Each quarter, the HDR UK Impact Committee consider dozens of articles and select the most impactful examples, ranked against core pillars of the HDR UK ethos: research quality, team science, scale, open science, patient and public involvement, patient impact and diversity.

One of the papers selected by the committee was ‘Direct inference and control of genetic population structure from RNA sequencing data’ by Fachrul et al.

The challenge

RNA sequencing is a scientific technique to detect and quantify the expression of genes (in the form of RNA molecules) from biological samples. By capturing the expression, we can identify how certain genes may play a role in complex diseases, deepening our understanding of how they are regulated.

However, many gene expression studies do not consider how the data varies between different populations. This lack of sufficiently-captured genetic variation (which reveals differences of DNA between populations through a process called “genotyping”) risks biasing such studies, as the results may explain the inherent differences between populations and not the diseases of interest. In this study, the authors developed a software tool (RGStraP) to estimate the composition of genetic variations in understudied populations.

The impact

To test their tool, researchers used data from blood samples collected from 376 individuals recruited in Nepal as part of the larger Strategic Typhoid Alliance across Africa and Asia (STRATAA) study. By performing RGStraP on the RNA sequencing samples and comparing them to genotyping results done on the same samples, the authors demonstrated that their tool can capture and adjust for genetic variations merely using RNA data. A validation dataset from the Geuvadis consortium consisting of genomes from diverse multi-national populations was also used.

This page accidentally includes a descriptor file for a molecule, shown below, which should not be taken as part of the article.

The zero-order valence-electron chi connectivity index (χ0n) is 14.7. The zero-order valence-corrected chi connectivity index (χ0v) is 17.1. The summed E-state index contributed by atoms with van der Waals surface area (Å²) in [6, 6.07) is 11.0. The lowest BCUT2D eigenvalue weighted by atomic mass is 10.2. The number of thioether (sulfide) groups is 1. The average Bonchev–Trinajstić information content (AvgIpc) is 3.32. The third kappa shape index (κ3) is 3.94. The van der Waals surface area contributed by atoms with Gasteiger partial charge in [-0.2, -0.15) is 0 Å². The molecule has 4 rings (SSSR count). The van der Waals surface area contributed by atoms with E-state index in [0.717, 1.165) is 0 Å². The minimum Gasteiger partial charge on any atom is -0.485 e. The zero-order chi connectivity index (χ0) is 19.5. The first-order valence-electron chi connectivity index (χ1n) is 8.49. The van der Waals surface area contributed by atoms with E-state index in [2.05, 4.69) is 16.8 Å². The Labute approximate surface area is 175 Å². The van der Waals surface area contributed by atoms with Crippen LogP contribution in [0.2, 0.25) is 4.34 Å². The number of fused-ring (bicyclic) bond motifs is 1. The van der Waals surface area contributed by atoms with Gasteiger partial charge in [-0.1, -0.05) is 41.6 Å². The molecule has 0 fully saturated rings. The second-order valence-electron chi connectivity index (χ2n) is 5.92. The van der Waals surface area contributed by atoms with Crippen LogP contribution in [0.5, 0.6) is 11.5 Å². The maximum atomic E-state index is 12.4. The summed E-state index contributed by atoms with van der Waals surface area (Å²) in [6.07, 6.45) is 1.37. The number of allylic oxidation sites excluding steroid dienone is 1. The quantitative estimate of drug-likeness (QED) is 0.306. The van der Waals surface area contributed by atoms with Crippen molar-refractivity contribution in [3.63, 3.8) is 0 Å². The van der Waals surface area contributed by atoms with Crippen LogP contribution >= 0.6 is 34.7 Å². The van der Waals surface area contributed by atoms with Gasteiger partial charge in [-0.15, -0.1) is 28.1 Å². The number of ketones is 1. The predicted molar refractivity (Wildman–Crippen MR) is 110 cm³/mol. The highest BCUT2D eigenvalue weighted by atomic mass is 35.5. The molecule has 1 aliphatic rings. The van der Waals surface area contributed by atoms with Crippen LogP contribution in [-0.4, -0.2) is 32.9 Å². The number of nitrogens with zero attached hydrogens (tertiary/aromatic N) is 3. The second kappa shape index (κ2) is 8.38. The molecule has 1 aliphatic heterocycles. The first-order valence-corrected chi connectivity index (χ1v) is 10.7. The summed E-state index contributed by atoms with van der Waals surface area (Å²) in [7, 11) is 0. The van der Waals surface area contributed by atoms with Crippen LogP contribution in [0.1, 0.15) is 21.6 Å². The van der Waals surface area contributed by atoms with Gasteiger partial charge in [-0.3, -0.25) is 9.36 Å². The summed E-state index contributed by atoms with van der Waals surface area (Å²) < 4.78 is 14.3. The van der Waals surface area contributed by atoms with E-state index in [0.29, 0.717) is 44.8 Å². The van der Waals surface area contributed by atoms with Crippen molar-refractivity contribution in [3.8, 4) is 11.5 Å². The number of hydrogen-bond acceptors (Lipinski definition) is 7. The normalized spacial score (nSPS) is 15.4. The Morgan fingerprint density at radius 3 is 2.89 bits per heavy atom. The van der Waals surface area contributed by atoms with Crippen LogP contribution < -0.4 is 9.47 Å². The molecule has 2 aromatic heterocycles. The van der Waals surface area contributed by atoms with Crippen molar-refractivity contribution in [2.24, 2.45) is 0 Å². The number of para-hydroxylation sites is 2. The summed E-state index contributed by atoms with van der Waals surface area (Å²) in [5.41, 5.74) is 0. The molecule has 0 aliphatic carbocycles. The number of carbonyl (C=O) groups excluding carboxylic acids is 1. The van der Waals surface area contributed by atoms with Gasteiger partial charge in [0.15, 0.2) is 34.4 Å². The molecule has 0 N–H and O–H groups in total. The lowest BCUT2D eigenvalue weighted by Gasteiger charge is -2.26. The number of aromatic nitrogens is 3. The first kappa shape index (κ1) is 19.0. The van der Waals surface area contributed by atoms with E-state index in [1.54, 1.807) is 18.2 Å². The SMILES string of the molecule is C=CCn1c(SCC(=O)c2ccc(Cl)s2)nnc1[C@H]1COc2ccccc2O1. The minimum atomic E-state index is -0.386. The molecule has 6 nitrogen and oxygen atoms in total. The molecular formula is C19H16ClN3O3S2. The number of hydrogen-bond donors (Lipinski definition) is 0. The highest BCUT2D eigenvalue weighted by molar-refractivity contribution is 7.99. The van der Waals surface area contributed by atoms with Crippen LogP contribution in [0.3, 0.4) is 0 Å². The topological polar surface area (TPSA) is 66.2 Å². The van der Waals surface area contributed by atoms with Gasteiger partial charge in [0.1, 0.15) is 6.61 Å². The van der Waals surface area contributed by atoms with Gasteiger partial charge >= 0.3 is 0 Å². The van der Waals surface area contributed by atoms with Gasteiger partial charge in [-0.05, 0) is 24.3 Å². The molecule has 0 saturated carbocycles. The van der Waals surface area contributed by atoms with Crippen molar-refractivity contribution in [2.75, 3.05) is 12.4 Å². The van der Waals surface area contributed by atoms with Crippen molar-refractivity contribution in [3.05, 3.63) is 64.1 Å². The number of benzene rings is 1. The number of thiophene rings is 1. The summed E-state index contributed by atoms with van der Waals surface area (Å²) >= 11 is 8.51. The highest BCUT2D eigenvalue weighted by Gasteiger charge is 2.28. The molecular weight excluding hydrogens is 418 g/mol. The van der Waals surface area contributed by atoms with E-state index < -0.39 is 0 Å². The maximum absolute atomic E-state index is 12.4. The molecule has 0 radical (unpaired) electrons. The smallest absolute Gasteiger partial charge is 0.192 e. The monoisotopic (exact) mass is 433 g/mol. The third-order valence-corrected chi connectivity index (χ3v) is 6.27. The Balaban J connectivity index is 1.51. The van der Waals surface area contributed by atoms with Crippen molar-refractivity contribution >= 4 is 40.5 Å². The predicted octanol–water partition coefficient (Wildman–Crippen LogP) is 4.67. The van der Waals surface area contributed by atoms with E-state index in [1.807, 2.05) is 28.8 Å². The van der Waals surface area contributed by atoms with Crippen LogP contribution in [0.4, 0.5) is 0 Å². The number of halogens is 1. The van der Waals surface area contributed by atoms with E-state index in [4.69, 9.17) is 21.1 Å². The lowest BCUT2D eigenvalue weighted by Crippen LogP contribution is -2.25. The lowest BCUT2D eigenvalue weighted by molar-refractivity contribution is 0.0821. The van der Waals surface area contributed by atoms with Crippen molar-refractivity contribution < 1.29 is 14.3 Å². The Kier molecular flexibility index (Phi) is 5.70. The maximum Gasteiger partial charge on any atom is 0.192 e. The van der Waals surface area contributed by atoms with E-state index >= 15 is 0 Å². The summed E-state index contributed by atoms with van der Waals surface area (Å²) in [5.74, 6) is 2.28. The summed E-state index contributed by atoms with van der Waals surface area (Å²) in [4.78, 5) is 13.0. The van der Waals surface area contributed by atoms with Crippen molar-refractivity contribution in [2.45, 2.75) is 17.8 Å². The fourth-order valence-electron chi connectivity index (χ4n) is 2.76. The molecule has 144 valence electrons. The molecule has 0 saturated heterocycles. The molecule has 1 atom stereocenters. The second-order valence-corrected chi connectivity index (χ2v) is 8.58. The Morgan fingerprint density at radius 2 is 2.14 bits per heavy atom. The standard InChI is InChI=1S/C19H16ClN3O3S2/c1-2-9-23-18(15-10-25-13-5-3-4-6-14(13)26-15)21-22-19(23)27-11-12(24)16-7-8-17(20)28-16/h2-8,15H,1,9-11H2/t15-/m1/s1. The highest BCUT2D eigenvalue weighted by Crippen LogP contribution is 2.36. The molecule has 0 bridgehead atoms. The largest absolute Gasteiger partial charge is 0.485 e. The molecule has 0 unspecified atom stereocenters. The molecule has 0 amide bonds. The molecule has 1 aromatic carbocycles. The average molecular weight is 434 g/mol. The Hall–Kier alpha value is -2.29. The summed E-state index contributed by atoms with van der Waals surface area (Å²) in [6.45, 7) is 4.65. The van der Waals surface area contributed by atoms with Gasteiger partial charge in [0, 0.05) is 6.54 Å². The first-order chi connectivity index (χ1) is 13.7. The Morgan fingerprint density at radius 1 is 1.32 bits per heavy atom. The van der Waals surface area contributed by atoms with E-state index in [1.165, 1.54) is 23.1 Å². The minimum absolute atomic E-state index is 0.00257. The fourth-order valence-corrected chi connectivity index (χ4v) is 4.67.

Through use of this software, researchers can better identify particular genes associated with risk of diseases more accurately by taking into consideration the population structure of the samples. The approach and software tool developed by the authors are freely available for researchers, enabling researchers to undertake more robust gene expression-based research ultimately improving patient care in the long run.

This study has particular benefits for gene expression analyses where matched genomic data may not be readily available to adjust for bias, such as in low and middle-income countries.

What the Impact Committee said

The Impact Committee scored this paper highly against a range of criteria. The study was particularly impressive in four areas. Firstly, there were multiple large-scale datasets in the study covering a total of 4,921,472 genetic variants across all samples. Secondly, there was strong team science, with representation from the four nations and internationally, with researchers at different stages of their careers.

The software tool developed in this study was also made openly available, showing that the researchers are keen to support open science. The code for the software pipeline is freely available from Github. Finally, the ability for this tool to benefit understudied and diverse global populations in future RNA sequencing studies shows a commitment to equality, diversity and inclusion.

Read the paper